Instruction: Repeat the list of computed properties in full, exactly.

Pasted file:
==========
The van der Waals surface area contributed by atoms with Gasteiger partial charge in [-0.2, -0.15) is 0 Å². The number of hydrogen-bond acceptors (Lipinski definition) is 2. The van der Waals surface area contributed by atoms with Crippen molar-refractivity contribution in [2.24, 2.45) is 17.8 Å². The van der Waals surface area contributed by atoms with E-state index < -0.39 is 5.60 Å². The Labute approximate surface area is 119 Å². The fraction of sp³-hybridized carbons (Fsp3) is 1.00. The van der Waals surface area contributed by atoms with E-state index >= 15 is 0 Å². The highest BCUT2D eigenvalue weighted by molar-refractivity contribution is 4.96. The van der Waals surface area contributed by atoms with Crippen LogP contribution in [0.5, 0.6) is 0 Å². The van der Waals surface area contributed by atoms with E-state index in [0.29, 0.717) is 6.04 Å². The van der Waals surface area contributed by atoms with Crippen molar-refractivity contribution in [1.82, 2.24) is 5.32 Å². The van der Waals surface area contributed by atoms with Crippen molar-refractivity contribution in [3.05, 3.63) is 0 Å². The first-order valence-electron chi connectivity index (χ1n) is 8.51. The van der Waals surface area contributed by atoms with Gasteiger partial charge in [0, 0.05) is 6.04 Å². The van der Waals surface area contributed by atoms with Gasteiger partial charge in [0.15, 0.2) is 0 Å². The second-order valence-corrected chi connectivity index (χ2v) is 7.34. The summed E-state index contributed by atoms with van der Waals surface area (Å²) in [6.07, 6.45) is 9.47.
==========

The van der Waals surface area contributed by atoms with Gasteiger partial charge in [-0.2, -0.15) is 0 Å². The number of hydrogen-bond acceptors (Lipinski definition) is 2. The van der Waals surface area contributed by atoms with Crippen molar-refractivity contribution in [2.24, 2.45) is 17.8 Å². The van der Waals surface area contributed by atoms with E-state index < -0.39 is 5.60 Å². The Labute approximate surface area is 119 Å². The fraction of sp³-hybridized carbons (Fsp3) is 1.00. The van der Waals surface area contributed by atoms with E-state index >= 15 is 0 Å². The highest BCUT2D eigenvalue weighted by molar-refractivity contribution is 4.96. The van der Waals surface area contributed by atoms with Crippen LogP contribution in [0.5, 0.6) is 0 Å². The van der Waals surface area contributed by atoms with E-state index in [0.29, 0.717) is 6.04 Å². The van der Waals surface area contributed by atoms with Crippen molar-refractivity contribution in [1.82, 2.24) is 5.32 Å². The van der Waals surface area contributed by atoms with Crippen molar-refractivity contribution in [3.05, 3.63) is 0 Å². The first-order valence-electron chi connectivity index (χ1n) is 8.51. The van der Waals surface area contributed by atoms with Gasteiger partial charge in [0, 0.05) is 6.04 Å². The van der Waals surface area contributed by atoms with Gasteiger partial charge in [0.15, 0.2) is 0 Å². The second-order valence-corrected chi connectivity index (χ2v) is 7.34. The summed E-state index contributed by atoms with van der Waals surface area (Å²) in [6.07, 6.45) is 9.47.